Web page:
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Daniel Alpert: Consumer Credit Growing at Highest Rate in Past Decade – Unhealthy and Unsustainable?

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By Daniel Alpert, the founding Managing Partner of Westwood Capital. Cross posted from EconoMonitor

Alright, got your attention. But the headline above is not offered merely by way of titillation, as a former partner of mine would say—it has the added advantage of being true.

As many of you who frequent this space already know, I have been tracking the rates of change in the 3 month moving averages of U.S. consumer credit outstanding and retail sales since a piece we did on the subject in November of 2010. We look at aggregate consumer credit (and not merely the revolving portion more commonly associated with retail activity) because we believe that term loan borrowing—where available (chiefly student loans and autos)—frees up cash for consumption. Another way of viewing this is that transportation and education are not truly elective purchases and not leveraging those purchases would otherwise reduce overall consumption.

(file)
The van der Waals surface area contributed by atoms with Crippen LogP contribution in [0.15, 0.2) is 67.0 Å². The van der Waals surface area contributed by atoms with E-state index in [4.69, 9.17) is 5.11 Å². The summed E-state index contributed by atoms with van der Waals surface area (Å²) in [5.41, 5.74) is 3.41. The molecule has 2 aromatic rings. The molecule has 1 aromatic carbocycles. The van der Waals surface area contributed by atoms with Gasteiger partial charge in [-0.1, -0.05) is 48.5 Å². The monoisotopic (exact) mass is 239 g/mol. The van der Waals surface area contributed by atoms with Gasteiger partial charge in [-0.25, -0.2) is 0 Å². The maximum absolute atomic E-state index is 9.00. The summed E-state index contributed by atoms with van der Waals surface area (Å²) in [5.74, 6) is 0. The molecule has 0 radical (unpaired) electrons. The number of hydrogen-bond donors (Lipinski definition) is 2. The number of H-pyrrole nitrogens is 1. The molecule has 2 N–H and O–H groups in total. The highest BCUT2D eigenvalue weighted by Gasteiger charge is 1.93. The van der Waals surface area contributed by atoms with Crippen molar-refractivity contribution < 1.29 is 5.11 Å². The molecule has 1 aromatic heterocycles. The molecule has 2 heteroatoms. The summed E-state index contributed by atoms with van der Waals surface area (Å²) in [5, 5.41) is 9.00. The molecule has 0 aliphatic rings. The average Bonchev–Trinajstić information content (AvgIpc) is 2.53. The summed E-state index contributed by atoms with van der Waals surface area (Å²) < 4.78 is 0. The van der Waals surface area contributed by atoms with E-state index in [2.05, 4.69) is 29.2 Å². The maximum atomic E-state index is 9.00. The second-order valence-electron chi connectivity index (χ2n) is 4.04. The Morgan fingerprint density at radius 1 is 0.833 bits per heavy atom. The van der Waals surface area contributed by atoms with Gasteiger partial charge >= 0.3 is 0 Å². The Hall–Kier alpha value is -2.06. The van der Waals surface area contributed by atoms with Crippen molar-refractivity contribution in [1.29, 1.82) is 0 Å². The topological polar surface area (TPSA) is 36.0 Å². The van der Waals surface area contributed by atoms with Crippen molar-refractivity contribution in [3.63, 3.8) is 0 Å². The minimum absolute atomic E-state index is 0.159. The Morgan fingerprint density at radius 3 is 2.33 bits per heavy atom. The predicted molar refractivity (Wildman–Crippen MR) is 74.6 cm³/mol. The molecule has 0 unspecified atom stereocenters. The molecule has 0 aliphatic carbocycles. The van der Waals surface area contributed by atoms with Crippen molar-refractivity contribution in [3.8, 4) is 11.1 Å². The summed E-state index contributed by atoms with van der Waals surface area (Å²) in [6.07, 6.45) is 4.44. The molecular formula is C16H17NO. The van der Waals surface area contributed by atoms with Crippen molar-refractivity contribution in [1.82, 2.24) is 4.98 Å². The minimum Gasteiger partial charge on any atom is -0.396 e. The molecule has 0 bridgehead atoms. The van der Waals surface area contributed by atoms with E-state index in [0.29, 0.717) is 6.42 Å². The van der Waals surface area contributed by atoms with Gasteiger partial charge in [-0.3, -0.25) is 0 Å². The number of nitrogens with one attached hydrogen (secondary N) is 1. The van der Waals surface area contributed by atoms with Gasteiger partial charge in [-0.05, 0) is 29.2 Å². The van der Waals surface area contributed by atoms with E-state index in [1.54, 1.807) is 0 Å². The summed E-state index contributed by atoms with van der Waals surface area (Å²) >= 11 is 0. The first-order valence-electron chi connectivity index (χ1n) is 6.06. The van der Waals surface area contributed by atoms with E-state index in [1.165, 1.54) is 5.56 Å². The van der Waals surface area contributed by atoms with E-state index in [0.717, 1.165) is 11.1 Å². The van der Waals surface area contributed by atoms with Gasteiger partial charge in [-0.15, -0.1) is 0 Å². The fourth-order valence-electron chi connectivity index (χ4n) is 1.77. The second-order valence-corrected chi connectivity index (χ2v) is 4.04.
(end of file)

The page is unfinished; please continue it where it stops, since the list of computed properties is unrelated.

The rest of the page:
What the numbers tell us today (as illustrated in the below graph) is that, as of January 2012, the growth rate in all forms of consumer credit on a 3 month average basis grew at a rate greater than at any time during the credit bubble. Moreover, at $2.495 trillion, outstanding consumer credit stands a 97% of its peak of $2.576 trillion in August of 2008. Deleveraging, my friends, this is not.

Yesterday the Consumer Financial Protection Board reported that student loans alone likely moved past the $1 trillion milepost at year end. This not only acts as a present danger, but will reduce consumption years into the future as the present cohort of students enter their prime consuming years “pre-burdened” by indebtedness. Normally, we would rely on post-recession rapid growth to reverse the situation, but in an oversupplied, demand-impaired global economy GDP growth proves elusive.

While aggregate payrolls are up 4.6% YoY since February 2011, as 2 million net jobs were created over the past year, this has come at the expense of declining real wages and pretty flat (up 1.8% YoY) nominal wages. So the income/expense hole for many workers has become wider, and even the newly employed and re-employed are coming on in such low wage categories that when you subtract foregone transfer payments (unemployment and other benefits) their net additional income (and the contribution thereof to consumption/GDP) hasn’t risen all that much.

As we all sit here in our liquidity-bloated, but still over-leveraged, developed world economies, wondering if this year’s rendezvous with recovery will be the real thing – I offer the follow three thoughts with regard to the below graphic (click to enlarge):